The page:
Low saving rates suggest UK households are accumulating wealth slowly. However, this is in stark contrast to what is actually happening. Between 1997 and 2015 total wealth increased from £3.1 trillion to £9.8 trillion, far in excess of what would have been achieved from the simple accumulation of household savings (see Figure 2). Household wealth has been propelled upward by the value of residential dwellings. According to ONS, average house prices rose at an average of 8% per year from 1997 to 2015 from £76K to £280K. In contrast, household resources, of which labour income makes up three-quarters, increased at an average rate of 4% per year. As a result, the multiple of household total net wealth relative to annual resources (incomes) increased from 5.6 in 1997 to 7.8 in 2015, although it should be noted that household wealth took a big hit in 2002 when the dot com bubble deflated and in the 2008 as a result of the global financial crisis.
Figure 2

Source: Office for National Statistics and author’s calculations
But what does this build up in wealth mean for the saving ratio. The National Accounts measure assumes the change in wealth of households equals gross saving or the accumulation of new financial assets. If changes in wealth also reflect capital gains or the revaluation of existing assets there is an argument that these capital gains should be added to both household resources and saving (unconsumed resources).
As Figure 3 shows this massively changes the arithmetic of the saving ratio. The accumulation of wealth over the last two decades from the rising value of housing and financial assets completely dominates the flow of saving from unconsumed income. The fall in stock markets and house prices connected with the global financial crisis meant 2008 was an annus horriblis for UK households, but these losses have since been regained and exceeded.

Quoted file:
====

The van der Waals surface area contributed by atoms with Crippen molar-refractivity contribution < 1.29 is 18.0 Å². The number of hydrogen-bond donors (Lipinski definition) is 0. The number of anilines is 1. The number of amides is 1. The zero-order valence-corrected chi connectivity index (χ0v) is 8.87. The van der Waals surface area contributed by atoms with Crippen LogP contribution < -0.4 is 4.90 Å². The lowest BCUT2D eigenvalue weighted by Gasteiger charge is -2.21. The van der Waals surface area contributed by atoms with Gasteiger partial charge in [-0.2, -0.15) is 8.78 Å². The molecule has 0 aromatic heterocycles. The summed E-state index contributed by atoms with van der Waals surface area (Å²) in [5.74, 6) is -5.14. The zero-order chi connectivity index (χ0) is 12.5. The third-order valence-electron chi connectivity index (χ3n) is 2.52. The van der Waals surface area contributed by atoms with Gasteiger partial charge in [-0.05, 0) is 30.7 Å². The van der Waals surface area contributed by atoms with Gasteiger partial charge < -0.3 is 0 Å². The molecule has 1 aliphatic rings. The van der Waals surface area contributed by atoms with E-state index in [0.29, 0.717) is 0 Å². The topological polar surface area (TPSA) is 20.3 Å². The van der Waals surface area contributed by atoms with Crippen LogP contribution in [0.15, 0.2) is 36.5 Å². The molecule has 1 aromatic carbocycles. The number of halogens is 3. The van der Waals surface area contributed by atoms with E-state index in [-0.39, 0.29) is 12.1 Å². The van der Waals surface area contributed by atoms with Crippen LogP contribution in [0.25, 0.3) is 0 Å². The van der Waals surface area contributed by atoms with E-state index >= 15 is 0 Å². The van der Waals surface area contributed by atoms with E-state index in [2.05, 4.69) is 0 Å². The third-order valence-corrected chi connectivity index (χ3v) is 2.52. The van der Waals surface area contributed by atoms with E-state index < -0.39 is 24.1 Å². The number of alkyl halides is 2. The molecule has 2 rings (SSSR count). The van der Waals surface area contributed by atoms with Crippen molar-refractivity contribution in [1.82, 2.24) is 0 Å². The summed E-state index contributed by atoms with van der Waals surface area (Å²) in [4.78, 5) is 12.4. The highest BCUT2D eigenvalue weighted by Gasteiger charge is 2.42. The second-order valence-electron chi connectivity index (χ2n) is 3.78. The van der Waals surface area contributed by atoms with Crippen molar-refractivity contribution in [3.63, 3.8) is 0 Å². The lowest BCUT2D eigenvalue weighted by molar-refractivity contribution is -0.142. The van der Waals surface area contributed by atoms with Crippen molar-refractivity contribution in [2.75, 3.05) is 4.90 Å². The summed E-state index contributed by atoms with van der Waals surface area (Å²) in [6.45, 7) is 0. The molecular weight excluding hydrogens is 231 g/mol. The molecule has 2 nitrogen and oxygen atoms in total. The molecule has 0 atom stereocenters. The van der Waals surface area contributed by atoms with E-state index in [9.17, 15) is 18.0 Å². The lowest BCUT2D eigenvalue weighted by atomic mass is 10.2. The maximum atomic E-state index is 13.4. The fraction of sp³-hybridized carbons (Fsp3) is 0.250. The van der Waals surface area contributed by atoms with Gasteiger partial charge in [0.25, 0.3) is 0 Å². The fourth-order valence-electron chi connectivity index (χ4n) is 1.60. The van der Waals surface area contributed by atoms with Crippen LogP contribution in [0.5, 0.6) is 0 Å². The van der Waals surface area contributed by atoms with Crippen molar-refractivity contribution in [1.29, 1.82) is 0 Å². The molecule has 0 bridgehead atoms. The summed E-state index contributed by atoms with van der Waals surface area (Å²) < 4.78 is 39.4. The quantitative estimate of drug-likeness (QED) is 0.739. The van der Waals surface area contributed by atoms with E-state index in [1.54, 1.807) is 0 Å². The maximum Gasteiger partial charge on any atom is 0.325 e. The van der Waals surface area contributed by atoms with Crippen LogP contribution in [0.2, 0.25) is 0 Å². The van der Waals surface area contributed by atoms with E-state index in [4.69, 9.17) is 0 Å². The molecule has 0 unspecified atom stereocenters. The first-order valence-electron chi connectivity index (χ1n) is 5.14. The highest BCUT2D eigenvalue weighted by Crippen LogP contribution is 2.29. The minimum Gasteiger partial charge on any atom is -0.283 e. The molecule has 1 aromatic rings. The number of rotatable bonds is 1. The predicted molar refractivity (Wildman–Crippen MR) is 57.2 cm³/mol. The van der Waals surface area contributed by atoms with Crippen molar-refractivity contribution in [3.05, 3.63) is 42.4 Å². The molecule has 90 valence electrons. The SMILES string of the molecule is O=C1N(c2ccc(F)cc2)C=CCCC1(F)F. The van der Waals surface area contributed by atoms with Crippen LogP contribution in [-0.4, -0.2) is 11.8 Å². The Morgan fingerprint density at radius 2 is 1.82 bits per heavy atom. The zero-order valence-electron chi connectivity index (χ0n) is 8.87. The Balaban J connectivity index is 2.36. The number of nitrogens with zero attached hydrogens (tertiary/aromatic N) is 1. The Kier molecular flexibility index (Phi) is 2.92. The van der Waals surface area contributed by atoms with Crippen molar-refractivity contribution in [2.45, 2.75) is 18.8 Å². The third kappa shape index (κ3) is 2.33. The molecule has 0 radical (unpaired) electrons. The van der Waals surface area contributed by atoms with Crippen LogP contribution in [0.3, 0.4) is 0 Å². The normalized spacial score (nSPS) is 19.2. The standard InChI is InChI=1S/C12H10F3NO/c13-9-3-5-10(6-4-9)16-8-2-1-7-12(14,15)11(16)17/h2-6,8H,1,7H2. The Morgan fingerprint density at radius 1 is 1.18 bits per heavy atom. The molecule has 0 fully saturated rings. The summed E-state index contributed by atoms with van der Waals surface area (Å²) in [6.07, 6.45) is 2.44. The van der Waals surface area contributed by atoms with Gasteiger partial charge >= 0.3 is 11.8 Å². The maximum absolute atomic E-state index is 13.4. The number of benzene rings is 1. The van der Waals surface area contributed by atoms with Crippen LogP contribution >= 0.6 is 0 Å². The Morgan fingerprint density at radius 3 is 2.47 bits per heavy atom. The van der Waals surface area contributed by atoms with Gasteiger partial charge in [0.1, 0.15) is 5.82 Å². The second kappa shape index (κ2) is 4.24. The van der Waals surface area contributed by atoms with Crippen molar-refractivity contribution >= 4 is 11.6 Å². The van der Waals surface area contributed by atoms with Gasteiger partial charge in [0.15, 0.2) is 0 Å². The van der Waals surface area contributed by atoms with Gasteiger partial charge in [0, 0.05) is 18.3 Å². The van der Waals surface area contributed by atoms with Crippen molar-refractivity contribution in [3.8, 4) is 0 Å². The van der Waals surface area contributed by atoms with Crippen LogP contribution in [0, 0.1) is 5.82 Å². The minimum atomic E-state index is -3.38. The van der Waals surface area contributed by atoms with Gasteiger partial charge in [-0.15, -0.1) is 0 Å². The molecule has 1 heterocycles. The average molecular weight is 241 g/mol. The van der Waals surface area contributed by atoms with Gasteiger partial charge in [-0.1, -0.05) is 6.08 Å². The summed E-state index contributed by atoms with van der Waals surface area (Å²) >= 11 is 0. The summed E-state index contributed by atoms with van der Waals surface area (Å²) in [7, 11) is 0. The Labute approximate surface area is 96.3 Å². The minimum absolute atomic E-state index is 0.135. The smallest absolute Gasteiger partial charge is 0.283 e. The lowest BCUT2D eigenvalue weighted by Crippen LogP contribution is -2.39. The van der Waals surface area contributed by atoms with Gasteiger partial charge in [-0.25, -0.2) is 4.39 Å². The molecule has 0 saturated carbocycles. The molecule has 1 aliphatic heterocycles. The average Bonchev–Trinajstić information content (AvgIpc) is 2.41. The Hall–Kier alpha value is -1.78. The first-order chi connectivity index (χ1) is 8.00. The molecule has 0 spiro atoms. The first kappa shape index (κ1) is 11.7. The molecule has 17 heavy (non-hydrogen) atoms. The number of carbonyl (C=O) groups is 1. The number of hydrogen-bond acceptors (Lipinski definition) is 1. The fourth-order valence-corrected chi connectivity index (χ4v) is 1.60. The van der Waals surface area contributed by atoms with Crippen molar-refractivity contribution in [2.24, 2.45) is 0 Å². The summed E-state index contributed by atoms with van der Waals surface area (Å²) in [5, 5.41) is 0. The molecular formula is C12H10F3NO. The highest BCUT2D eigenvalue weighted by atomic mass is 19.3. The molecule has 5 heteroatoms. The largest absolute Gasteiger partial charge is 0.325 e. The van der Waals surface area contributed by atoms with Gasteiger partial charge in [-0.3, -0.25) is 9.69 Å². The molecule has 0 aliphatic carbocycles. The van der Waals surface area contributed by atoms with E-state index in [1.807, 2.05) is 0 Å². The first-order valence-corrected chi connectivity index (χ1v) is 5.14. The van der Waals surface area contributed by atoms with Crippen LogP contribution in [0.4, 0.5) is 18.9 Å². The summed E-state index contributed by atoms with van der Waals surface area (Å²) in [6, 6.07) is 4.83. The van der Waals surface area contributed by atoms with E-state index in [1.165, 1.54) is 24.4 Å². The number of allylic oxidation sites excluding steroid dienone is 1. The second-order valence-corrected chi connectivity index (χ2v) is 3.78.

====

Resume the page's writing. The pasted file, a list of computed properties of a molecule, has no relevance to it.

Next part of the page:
Figure 3

Source: Office for National Statistics and author’s calculations
Whether or not to include capital gains in measures of saving is a controversial issue. The current system of National Accounting rejects the idea – mainly because most capital gains are virtual or unrealised (i.e. capital gains or losses are only booked when an asset is sold). This does not fit well with the basic ethos of National Accounting which is based on a production framework – because capital gains and losses cannot be associated with the creation or disposal of productive assets. Some economists also reject the idea on the basis that capital gains and losses within a sector are simply transfers of wealth that net out to zero. For instance, higher house prices simply transfer wealth from existing future owners to existing home-owners, but leave the future supply of housing services available unchanged.
Those in favour of including capital gains typically point to three arguments. First, changes in wealth do seem to have an impact on household consumption behaviour in the aggregate, even if they are not realised gains. Most empirical models of consumer behaviour today find an important wealth effect, which has become more significant as financial innovation allows equity release or collateral to affect spending and saving. Second, in an open economy, higher domestic wealth increases command over foreign resources (imports) so can still raise a country’s future consumption possibilities. Third, many point to the possible contradiction in the existing National Accounts framework where capital gains are excluded from household resources, but capital gains taxes levied on the sale of financial assets are still deducted.
As a macroeconomist who spent seven years working on the National Accounts it’s an issue that has driven me around in circles – and one I still haven’t been able to make my mind up on. Any thoughts would be most welcome.